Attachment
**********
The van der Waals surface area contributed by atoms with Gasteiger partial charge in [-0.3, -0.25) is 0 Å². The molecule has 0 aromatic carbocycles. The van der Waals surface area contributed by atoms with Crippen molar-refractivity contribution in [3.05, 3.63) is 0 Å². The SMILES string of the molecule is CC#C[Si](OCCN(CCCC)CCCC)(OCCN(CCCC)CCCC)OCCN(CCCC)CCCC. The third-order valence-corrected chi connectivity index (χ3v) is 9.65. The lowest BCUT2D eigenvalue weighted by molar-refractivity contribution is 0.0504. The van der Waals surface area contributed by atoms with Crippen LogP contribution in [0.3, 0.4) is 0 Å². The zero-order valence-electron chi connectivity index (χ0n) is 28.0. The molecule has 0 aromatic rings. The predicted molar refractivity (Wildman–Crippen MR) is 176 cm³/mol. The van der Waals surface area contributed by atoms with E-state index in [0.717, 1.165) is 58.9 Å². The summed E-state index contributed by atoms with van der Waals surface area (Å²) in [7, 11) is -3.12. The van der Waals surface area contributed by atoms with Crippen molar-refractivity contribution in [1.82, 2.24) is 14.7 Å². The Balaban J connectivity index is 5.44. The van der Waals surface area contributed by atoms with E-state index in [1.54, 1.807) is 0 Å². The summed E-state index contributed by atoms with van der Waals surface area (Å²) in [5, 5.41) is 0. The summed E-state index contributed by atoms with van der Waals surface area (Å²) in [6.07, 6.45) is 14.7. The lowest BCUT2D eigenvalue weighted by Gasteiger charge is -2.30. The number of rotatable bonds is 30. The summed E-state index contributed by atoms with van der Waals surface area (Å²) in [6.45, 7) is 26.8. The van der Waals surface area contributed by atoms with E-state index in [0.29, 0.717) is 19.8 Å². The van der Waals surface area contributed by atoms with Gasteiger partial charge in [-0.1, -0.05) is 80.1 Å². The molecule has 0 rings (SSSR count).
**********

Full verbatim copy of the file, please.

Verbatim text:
The van der Waals surface area contributed by atoms with Gasteiger partial charge in [-0.3, -0.25) is 0 Å². The molecule has 0 aromatic carbocycles. The van der Waals surface area contributed by atoms with Crippen molar-refractivity contribution in [3.05, 3.63) is 0 Å². The SMILES string of the molecule is CC#C[Si](OCCN(CCCC)CCCC)(OCCN(CCCC)CCCC)OCCN(CCCC)CCCC. The third-order valence-corrected chi connectivity index (χ3v) is 9.65. The lowest BCUT2D eigenvalue weighted by molar-refractivity contribution is 0.0504. The van der Waals surface area contributed by atoms with Crippen LogP contribution in [0.3, 0.4) is 0 Å². The zero-order valence-electron chi connectivity index (χ0n) is 28.0. The molecule has 0 aromatic rings. The predicted molar refractivity (Wildman–Crippen MR) is 176 cm³/mol. The van der Waals surface area contributed by atoms with E-state index in [0.717, 1.165) is 58.9 Å². The summed E-state index contributed by atoms with van der Waals surface area (Å²) in [7, 11) is -3.12. The van der Waals surface area contributed by atoms with Crippen molar-refractivity contribution in [1.82, 2.24) is 14.7 Å². The Balaban J connectivity index is 5.44. The van der Waals surface area contributed by atoms with E-state index in [1.54, 1.807) is 0 Å². The summed E-state index contributed by atoms with van der Waals surface area (Å²) in [5, 5.41) is 0. The summed E-state index contributed by atoms with van der Waals surface area (Å²) in [6.07, 6.45) is 14.7. The lowest BCUT2D eigenvalue weighted by Gasteiger charge is -2.30. The number of rotatable bonds is 30. The summed E-state index contributed by atoms with van der Waals surface area (Å²) in [6.45, 7) is 26.8. The van der Waals surface area contributed by atoms with E-state index in [0.29, 0.717) is 19.8 Å². The van der Waals surface area contributed by atoms with Gasteiger partial charge in [-0.1, -0.05) is 80.1 Å². The molecule has 0 rings (SSSR count).